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When A Selfie Becomes More Than Just A Selfie


You’ll find a lot of articles centered on the selfie and how it may be harmful to your love-life.

There is a ton of research on the negative effects of social media on both friendships and relationships. Often I find myself nodding my head in agreement in front of my monitor, as if to tell the article’s author, “Yes, you are totally correct!” And, generally, they do have some good topical advice on the subject. But, there is an opposite point of view: sometimes, social media can be helpful instead of harmful.  And this includes turning the selfie into an usie*.

Seflies can be a sign of narcissism, or they can be a sign of simply not having an extra set of hands to operate your camera. As a single person who adds prospective and new dates to your social media outlets, this is a huge red-flag for those of us who are looking to find that special someone. And, if you are in a committed relationship and that person is linked to your social media profiles, a selfie can be seen as a form of isolation and of distancing because you aren’t including that partner in your “online life.” The simplest form of advice: avoid the single selfie if possible.

So, how do we make a selfie more than itself? By adding another person, of course! It sends positive vibes to everyone you’re socially connected to, especially the person you are with in the photo itself. And, for those of us who like to present ourselves a certain way online, it shows you have a life outside of your bathroom mirror and your camera phone.

Thus, the next time you feel the need to share with the world how much the camera loves you, remember these DOs and DON’Ts of upgrading from a selfie to an usie:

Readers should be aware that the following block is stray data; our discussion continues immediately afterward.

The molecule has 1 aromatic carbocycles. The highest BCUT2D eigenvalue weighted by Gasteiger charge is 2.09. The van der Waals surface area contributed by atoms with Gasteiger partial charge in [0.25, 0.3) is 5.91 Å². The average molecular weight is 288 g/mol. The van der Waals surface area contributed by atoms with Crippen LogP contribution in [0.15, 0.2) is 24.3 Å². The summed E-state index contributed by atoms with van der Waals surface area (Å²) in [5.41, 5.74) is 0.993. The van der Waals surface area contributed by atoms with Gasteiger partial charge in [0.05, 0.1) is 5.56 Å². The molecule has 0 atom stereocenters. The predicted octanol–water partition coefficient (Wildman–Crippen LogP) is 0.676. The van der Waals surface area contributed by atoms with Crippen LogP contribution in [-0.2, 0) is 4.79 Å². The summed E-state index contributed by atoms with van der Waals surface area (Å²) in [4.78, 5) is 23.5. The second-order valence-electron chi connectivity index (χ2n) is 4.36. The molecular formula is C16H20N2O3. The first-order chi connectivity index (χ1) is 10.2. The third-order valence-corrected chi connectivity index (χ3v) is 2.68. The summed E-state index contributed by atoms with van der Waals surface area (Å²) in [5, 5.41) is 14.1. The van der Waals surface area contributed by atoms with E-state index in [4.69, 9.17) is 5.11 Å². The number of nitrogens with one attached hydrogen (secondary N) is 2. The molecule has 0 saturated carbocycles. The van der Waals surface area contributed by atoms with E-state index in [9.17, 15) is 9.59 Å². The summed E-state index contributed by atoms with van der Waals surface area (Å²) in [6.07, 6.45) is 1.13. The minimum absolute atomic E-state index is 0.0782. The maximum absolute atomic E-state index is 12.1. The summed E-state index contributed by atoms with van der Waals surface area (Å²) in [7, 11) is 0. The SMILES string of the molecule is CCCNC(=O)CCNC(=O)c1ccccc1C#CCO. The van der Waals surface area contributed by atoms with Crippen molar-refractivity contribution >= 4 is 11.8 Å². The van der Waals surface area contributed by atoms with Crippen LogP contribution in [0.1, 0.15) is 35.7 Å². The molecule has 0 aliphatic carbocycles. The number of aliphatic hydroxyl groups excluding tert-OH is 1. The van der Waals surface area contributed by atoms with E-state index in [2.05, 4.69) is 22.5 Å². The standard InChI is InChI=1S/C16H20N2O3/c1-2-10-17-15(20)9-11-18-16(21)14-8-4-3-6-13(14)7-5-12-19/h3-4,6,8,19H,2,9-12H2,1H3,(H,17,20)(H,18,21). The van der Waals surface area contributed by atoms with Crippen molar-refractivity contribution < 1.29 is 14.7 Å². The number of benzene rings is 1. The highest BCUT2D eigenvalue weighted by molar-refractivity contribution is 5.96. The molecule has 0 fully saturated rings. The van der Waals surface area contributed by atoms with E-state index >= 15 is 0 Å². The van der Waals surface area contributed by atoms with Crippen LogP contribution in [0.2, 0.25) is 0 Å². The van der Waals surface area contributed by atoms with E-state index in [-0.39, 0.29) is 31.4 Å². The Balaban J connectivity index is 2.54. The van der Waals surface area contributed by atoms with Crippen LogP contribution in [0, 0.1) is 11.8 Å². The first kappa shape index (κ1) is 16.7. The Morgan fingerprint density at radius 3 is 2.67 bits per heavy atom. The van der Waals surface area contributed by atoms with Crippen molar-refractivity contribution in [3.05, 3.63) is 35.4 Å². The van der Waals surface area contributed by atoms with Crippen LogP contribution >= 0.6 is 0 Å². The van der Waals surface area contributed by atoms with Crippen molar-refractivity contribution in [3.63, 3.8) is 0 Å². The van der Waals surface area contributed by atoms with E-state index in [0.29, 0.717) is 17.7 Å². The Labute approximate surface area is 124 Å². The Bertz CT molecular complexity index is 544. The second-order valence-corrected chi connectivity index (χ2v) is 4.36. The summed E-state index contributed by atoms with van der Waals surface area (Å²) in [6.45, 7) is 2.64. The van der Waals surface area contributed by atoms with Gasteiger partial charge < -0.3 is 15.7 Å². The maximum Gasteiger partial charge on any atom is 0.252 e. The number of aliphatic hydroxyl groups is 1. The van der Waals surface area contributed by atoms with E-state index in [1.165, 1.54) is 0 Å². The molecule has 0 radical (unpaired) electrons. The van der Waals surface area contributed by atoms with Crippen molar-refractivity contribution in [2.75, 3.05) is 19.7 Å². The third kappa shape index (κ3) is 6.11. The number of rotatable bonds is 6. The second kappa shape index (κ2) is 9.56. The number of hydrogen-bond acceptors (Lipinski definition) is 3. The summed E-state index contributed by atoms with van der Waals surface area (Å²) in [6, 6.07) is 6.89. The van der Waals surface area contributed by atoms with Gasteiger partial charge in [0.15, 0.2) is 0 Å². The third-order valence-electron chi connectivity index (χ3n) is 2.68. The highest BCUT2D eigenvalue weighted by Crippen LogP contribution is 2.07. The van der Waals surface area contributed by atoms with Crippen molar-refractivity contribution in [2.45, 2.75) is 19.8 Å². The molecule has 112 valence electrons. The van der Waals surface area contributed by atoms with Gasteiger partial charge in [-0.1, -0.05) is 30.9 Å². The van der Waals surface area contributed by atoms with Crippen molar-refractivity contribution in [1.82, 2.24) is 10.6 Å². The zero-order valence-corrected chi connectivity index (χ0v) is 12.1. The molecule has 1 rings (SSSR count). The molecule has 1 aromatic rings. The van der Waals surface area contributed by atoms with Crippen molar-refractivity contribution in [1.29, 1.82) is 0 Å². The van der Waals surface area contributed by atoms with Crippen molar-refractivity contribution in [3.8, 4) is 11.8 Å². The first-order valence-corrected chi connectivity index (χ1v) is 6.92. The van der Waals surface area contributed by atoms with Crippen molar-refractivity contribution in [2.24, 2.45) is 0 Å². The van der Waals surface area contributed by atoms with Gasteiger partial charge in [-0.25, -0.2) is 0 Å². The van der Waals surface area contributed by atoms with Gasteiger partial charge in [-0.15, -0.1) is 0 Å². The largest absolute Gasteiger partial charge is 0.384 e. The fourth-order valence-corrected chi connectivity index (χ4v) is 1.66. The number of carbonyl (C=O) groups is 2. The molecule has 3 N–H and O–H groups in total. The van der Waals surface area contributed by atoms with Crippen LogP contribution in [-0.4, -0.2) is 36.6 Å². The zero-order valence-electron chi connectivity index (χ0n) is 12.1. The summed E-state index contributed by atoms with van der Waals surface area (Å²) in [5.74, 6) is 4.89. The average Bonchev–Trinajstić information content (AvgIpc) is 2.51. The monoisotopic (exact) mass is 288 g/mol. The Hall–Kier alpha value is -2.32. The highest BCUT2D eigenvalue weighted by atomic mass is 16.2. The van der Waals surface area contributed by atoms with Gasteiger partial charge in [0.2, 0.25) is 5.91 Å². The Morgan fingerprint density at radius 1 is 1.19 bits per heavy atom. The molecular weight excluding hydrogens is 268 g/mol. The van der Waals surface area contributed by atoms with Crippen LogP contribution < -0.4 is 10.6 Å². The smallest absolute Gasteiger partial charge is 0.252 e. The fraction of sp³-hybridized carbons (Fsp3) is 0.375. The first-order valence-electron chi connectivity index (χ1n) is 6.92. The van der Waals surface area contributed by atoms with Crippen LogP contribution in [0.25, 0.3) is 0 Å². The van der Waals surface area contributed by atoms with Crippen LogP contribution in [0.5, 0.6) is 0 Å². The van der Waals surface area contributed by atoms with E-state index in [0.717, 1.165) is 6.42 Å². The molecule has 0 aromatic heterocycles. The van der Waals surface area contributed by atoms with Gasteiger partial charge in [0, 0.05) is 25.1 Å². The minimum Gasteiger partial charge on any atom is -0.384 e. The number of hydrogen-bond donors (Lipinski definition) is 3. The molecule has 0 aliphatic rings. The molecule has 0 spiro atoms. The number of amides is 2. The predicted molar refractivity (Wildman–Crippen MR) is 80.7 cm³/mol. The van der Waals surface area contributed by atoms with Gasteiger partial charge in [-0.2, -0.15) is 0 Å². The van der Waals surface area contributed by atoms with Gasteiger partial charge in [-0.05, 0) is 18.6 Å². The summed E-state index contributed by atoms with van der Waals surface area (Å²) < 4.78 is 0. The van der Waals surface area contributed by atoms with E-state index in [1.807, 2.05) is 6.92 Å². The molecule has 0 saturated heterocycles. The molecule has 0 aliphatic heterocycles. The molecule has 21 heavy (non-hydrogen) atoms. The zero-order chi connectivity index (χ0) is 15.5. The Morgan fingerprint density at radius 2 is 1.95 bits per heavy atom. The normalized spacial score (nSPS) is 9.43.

DO include someone you love, particularly if it’s your relationship partner. Once uploaded, it can increase the confidence you both have in your relationship because you are sharing them as a part of your life with your social network. It also affirms to them that you are with them (and affirms to their exes the same thing).

DO take an usie while doing an activity. My favorite? Going out to dinner and taking a photo of the spread on the table. When uploading, tag the other person as their plate/entrée. It removes some of the vanity associated with taking pictures and creates something a little out of the ordinary. (It will also drive all those people who hate photos of food even more nuts!)

DON’T take a photo of you two lying in bed. Your bed is a sacred place for rest, revitalization, and recreation. Don’t invite strangers into this space that is so special to you both (unless, of course, you’re into that sort of thing… In which case, go on with your bad self!).

DO try to have more than a 1 megapixel camera at these events. Personally, my camera phone is terrible and I’m constantly using other people’s cameras because I’m so embarrassed by the grainy quality of my own. Even Instagram filters can’t help.

• And finally, DON’T forget your relationship is about the two of you, not necessarily how you look online to your friends and family. Remember to take time to unplug and value each other in person, face-to-face. You don’t need to document the valuable cuddle-time on the couch or the two of you cooking a meal at home together. A picture is worth a thousand words, but being together and being present is priceless.

*I’m not convinced I like the term usie. But, then again, I hated the word selfie when it first caught fire. I’m sure it’ll grow on me just as every trend generally does. Regardless of my personal love or hate for particular words, the idea is what counts.

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This article is written by Jenn Treado


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